Wenting Li

Anti-hate: the new face of political policing

In the summer of 2019, street evangelists descended upon a Pride festival in Hamilton, Ontario. Not content to jeer and heckle about damnation, white supremacists showed up with weapons and body armour along with their usual Jesus signs. Expecting their presence, community members erected a reinforced banner, shielding celebrants from the vitriol. Thwarted in their original plans, the preachers devolved into brute violence, but Pride defenders and nearby attendees who joined the fray held their ground. Meanwhile, police officers stood by watching, reminding a bystander, “Don’t you remember that we weren’t invited to Pride?” Despite injuries, the community emerged victorious, ultimately succeeding in driving off the attackers.

Though the Pride defenders unequivocally rejected calls for police intervention, the events sparked widespread outcry for state action against hate in Canada. Politicians, Pride organizers, and non-profit civic leaders denounced hate and violence, calling for arrests and new “zero-tolerance” policies to address the city’s standing as “the hate crime capital of Canada.” The police commissioned a $600,000 independent review that recommended the Hamilton Police Service expand the new role of their LGBTQ liaison officer. Nearly five years after the attack on Hamilton Pride, that officer sits as the festival’s official security coordinator. 

The defenders’ undeniable triumph over reactionary violence at Hamilton Pride and the state’s subsequent instrumentalization of the “rise in hate” are instructive in the current moment. For queer, trans, and racialized people, fears of everyday violence from racists and queer-bashers are a constant backdrop to our lives. Simultaneously, politicians smear us and our comrades as hateful for taking action to halt Israel’s genocide of Palestinians, with police cracking down on protests and postering in the name of “zero tolerance for hate.” The state’s cynical use of hate investigations to repress dissent reveals the real function of “anti-hate” as a counter-insurgency strategy.

Repression against us

Amid an increase in anti-Palestinian and anti-Muslim racism, “anti-hate” infrastructure has mobilized to criminalize solidarity with Palestinians. In January 2024 alone, Toronto Police Service (TPS) laid at least four charges against Arab protesters in relation to hate investigations. TPS announced that one of these arrests was allegedly “for displaying [a] terrorist flag” – the flag of the Marxist-Leninist Popular Front for the Liberation of Palestine – an act they themselves have previously stated is legal. Instead, they charged the arrestee with the rarely-used offence of “public incitement of hatred.” 

Following up a month later on a December 2023 incident where demonstrators say a Zionist instigated a confrontation with them in the Eaton Centre, the TPS Hate Crime Unit (HCU) pursued a search warrant against two alleged participants instead, accusing them of unlawful assembly and several other offences. Two days after the Eaton Centre arrests, the HCU executed another search warrant and charged someone with mischief. This was for their alleged connection to a blockade of the Gardiner Expressway in November 2023, which had lasted an entire four minutes.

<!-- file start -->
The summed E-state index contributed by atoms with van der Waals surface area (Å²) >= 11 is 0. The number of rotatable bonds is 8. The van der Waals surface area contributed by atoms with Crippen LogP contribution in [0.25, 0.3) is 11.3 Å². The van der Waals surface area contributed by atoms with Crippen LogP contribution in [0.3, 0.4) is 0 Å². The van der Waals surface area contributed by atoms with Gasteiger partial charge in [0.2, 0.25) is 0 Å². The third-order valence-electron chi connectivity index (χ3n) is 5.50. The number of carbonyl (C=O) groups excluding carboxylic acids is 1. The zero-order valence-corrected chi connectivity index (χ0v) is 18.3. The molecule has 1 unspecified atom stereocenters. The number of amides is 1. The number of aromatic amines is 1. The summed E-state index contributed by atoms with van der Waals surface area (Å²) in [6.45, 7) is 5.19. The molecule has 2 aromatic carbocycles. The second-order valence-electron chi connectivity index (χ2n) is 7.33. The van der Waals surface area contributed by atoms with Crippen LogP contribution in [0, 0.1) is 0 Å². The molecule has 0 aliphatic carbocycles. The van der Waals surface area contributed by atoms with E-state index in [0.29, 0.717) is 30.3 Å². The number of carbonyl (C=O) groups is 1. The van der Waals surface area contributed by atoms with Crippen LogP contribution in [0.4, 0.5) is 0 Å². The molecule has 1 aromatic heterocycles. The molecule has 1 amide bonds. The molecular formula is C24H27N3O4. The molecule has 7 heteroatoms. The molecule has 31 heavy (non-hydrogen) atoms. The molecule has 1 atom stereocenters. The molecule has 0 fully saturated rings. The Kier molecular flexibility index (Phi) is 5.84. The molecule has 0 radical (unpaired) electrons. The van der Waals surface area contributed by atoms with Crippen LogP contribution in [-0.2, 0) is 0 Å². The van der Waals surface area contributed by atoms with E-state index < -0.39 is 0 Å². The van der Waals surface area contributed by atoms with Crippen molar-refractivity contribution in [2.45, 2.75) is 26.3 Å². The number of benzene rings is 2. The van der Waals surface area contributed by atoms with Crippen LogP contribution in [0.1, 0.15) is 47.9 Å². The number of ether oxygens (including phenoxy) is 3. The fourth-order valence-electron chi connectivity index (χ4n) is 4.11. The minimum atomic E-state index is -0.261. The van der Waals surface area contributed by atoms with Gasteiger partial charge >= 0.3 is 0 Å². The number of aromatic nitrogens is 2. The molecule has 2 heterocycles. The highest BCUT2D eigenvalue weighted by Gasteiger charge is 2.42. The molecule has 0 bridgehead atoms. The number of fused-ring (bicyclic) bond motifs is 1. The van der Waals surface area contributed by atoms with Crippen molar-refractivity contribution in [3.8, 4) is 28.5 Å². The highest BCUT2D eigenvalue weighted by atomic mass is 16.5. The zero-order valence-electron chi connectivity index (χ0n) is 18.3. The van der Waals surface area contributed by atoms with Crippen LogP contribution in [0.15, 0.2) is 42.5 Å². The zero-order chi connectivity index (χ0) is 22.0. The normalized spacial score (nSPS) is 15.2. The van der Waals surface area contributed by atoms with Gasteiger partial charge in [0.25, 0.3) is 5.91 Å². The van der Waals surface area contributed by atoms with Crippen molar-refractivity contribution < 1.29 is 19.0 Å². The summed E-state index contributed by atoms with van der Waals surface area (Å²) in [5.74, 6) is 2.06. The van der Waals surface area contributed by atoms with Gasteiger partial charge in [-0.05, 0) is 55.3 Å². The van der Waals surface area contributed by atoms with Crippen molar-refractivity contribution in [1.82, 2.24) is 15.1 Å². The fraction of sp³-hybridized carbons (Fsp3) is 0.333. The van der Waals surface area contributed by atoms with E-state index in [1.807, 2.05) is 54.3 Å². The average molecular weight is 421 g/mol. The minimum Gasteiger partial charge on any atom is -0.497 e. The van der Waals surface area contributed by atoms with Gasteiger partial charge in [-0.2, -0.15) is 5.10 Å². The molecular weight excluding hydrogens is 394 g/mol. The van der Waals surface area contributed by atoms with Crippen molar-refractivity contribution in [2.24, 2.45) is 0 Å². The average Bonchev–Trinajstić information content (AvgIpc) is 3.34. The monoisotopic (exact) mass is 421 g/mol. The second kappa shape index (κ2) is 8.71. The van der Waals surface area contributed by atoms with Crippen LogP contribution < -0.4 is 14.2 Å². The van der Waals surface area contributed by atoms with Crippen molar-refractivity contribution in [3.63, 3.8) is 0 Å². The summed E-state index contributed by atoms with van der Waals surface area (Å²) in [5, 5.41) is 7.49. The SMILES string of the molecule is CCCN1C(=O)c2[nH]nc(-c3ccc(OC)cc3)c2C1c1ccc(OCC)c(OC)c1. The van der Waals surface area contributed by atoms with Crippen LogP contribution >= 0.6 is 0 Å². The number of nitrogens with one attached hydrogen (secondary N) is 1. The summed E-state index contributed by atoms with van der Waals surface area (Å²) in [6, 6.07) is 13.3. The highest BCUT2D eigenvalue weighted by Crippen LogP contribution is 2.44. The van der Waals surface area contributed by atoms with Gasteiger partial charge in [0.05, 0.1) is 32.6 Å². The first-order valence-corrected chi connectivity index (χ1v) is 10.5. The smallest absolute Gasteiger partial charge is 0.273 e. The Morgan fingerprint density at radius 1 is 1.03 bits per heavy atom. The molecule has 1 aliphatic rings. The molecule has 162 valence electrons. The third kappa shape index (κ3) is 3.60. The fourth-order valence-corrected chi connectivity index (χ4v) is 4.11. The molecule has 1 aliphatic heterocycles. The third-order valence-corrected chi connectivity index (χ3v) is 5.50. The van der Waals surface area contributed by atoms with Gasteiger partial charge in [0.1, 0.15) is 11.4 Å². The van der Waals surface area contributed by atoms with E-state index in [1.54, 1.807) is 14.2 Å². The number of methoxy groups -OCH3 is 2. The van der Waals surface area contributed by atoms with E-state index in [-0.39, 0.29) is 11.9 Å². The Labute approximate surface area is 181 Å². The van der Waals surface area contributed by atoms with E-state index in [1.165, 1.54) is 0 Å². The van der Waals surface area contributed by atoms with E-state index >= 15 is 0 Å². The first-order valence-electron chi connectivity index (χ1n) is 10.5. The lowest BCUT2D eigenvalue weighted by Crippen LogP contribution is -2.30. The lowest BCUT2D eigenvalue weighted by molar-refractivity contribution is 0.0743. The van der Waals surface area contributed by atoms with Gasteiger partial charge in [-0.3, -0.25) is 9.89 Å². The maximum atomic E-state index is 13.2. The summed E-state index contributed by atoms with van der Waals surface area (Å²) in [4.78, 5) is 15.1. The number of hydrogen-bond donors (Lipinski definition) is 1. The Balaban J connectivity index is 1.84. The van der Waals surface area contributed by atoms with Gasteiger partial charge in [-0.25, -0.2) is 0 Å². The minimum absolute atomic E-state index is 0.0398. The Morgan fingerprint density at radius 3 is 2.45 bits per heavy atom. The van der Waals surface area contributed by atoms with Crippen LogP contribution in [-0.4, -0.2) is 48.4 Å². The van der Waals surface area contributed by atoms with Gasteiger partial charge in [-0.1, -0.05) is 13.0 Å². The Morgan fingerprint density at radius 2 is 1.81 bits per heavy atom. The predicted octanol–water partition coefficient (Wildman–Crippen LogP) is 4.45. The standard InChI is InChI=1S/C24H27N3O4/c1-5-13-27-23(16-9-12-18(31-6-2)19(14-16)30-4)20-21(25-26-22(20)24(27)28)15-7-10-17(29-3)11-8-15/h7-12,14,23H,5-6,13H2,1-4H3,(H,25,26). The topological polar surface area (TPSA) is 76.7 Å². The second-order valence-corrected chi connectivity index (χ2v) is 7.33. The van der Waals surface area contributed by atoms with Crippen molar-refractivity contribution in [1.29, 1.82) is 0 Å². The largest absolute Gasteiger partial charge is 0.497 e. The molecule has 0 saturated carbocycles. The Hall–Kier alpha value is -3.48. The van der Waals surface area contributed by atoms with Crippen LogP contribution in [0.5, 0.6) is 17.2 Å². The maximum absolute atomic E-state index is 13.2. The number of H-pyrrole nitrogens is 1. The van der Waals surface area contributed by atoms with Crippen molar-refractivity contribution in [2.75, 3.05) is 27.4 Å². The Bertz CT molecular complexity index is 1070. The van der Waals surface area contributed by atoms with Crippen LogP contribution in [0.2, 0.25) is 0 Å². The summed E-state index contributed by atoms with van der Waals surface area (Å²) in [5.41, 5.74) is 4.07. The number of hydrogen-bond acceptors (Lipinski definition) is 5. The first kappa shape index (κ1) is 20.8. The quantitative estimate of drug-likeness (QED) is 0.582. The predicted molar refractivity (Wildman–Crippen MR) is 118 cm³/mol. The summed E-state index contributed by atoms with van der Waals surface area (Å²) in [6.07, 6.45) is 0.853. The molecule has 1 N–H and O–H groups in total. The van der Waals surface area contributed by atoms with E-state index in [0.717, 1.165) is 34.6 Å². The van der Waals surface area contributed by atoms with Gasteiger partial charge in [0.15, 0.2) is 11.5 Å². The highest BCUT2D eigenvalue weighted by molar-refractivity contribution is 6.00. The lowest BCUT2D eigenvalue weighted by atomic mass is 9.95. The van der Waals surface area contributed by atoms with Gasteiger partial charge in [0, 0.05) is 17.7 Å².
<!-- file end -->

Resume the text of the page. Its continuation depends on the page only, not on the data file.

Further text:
The Calgary Police Service accused Palestinian organizer Wesam Khaled of a “hate-motivated” offence last November for chanting “from the river to the sea.” Public pressure, however, forced the Crown to stay the charge. HCUs investigated posters and paint at metro stations in Montreal and an Indigo bookstore and a Starbucks in Toronto. After early-morning house raids, the Peace 11, for their alleged participation in the action against Indigo, are facing conspiracy, mischief, and criminal harassment charges reminiscent of the G20 crackdown. Though none of the charges are for hate offences, mainstream reporting has widely disseminated TPS’s claims that the posters condemning Indigo CEO Heather Reisman’s support for the Israeli occupation forces were “hate-motivated.” Some media outlets and police have collaborated to turn the 11 arrestees, long-time community organizers now contending with professional consequences and harassment, into faces of “the rise of hate.”

Amidst an exponential surge in anti-Palestinian and anti-Muslim racism, “anti-hate” infrastructure has mobilized to criminalize Palestine solidarity.

The public smear campaign against Palestine solidarity relies in part on the fact that Canada’s hate laws are complex. There are few actual “hate crimes.” The Criminal Code has two categories of hate offences: “hate propaganda” and “mischief to religious property, educational institutions, etc.” Hate propaganda consists of “advocat[ing] or promot[ing] genocide,” “incit[ing] hatred against any identifiable group where such incitement is likely to lead to a breach of the peace,” and wilfully promoting “hatred against any identifiable group” or “antisemitism by condoning, denying or downplaying the Holocaust.” 

If an accused person pleads or is found guilty of a criminal offence, a judge will decide their sentence. At this sentencing stage, hate motivation is the first of a long list of aggravating and mitigating circumstances. If the court finds that a person committed a crime motivated by “bias, prejudice or hate,” it hands down a more severe sentence. The Crown prosecutor may seek “hate-motivated” sentencing against an accused person. Officially, police have no say in this decision. Despite that, police statements sometimes refer to charges that do not allege hate offences as “hate-motivated,” referencing the possibility of sentencing enhancements.